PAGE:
Naomi Biesheuvel  |  December 18, 2014  |  Law, Politics, Religion

“If you don’t stand for something, you’ll fall for anything.” This cliché is often splashed across social media feeds, encouraging the faithful to take a stand for what is right. But a defensive attitude can also encourage believers to invoke religious liberty on its own merit. I spoke at a recent Cardus event with Adam J. MacLeod, Associate Professor of Law at Faulkner University, about why we should focus less on defending our rights and more on asking permission to do good. “The difficulty with … an ‘opaque’ claim to religious liberty is that it allows those who oppose the claim to paint over it their own motivations and their … MORE »

Doug Sikkema  |  December 11, 2014  |  Books, Death, Philosophy

One reason I love science fiction is because of its ability to ask “what if?” questions and propel us—at rocket speed—into projections of our unknown future. It helps us imagine life at the end of line. We might not always think about it, but the “end” of things is always looming around the corners of our thought. Even at Cardus, with all our talk of … MORE »

Rhys McKendry  |  December 9, 2014  |  Culture, Tech

December is upon us again, and with it, the holiday season. It’s a time when many gather with friends and family, when many give and receive gifts, when sales of the latest smartphone, tablet, and other personal computing devices soar. We are a society obsessed with the convenience of having access to our personal online and entertainment experience right at our fingertips. But as our … MORE »

Peter Stockland  |  December 5, 2014  |  Foreign Policy, Journalism, War & Peace

A Department of National Defence briefing on Canada’s role in Iraq yesterday was almost comically short on fresh facts. Despite the reticence of military communicators to actually reveal much of anything about our participation in Operation Impact, a large truth emerged out of the flannel-mouthing and evading. Whatever else it may be, war is mystifyingly complex and paradoxically cooperative. We are accustomed to thinking of … MORE »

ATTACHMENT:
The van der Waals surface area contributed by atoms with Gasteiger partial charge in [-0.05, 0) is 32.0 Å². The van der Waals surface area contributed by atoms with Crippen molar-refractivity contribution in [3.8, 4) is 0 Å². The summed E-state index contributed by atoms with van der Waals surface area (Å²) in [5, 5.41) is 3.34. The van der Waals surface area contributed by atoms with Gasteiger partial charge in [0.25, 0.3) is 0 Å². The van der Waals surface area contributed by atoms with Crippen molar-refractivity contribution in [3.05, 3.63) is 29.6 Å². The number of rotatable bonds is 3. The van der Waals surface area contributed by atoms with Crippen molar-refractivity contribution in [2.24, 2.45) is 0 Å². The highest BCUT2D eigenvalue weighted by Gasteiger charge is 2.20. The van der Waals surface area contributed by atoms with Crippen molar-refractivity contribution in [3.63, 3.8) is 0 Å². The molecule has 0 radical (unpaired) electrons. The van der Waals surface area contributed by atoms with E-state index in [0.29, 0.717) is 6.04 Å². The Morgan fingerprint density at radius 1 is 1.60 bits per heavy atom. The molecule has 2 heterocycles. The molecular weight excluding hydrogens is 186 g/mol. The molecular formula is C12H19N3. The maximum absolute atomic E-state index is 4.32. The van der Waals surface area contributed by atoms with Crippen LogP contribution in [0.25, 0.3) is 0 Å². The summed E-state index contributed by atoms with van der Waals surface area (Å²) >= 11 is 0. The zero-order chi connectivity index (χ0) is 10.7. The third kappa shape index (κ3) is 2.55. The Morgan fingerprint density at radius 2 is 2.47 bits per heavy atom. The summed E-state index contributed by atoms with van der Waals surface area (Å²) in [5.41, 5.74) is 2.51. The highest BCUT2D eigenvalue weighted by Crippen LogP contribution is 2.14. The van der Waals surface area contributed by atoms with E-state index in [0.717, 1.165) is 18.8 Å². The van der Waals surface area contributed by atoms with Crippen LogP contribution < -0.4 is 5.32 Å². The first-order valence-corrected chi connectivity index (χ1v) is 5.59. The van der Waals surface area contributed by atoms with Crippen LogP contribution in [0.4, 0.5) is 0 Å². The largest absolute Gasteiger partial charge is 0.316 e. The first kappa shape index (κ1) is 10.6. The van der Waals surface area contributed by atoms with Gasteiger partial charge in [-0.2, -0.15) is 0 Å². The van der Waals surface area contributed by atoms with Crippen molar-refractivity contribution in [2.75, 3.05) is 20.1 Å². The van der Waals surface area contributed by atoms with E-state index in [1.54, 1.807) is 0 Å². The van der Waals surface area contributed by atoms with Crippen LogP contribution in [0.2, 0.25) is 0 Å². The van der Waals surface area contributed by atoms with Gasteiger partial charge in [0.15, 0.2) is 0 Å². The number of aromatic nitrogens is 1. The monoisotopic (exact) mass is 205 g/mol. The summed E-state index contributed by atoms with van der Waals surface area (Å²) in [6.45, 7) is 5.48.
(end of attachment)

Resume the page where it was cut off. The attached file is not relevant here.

Janet Epp Buckingham  |  December 4, 2014  |  Education, Justice

I am a big proponent of experiential learning—I run an internship program, after all. But I do have some problems with the Dalhousie course on social activism that has organizing a protest as part of the curriculum. Experiential learning is meant to provide opportunities for students to apply theoretical learning in practical settings. Undergrads in Communications can produce a video for a charity. History students … MORE »

Naomi Biesheuvel  |  December 3, 2014  |  Education, Labour, Philosophy, Vocation

“It is a kind of progress when you no longer have to mess around with dipsticks and dirty rags,” Matthew Crawford stated at the Museum of Nature in Ottawa, Ontario, last month, “but I also want to just notice that there is a kind of moral education that is tacit in material culture … so I want to speak up for the skilled manual trades, … MORE »

Janet Epp Buckingham  |  November 28, 2014  |  Justice

So we are to have a new justice at the Supreme Court of Canada. Prime Minister Harper has clearly indicated that he is not happy with the choices available from Quebec courts so has named a justice directly from private legal practice. This is an unusual move and has not been done since Prime Minister Chrétien appointed Justice Binnie directly from the Toronto law firm … MORE »

James K.A. Smith  |  November 24, 2014  |  Books, Culture, Philosophy

In his 2005 commencement address at Kenyon College, the novelist David Foster Wallace began with a little parable: There are these two young fish swimming along and they happen to meet an older fish swimming the other way, who nods at them and says, "Morning, boys. How’s the water?" And the two young fish swim on for a bit, and then eventually one of them … MORE »

Peter Stockland  |  November 24, 2014  |  Health, Institutions

Hospitals are invariably opaque environments where mere mortals are always encouraged to sit quietly without fussing to understand what is self-evidently beyond their ken. But the president of the Canadian Medical Association broke with saw-bones tradition last week by letting us in on two words that, he said, should get the attention of everyone who uses our health care system. Those words, Dr. Christopher Simpson … MORE »

Peter Stockland  |  November 21, 2014  |  Labour, Politics, Trade, Vocation

It’s an uncontroversial thing when Employment Minister Jason Kenney says he believes work is a good thing. Yet it feels like a curiously controversial thing when the minister offers his related belief that employers, trade unions and other non-government actors actually have a responsibility to open doors to work for Canadians. Perhaps its a measure of our skewed State-citizen relations. Maybe we are just a … MORE »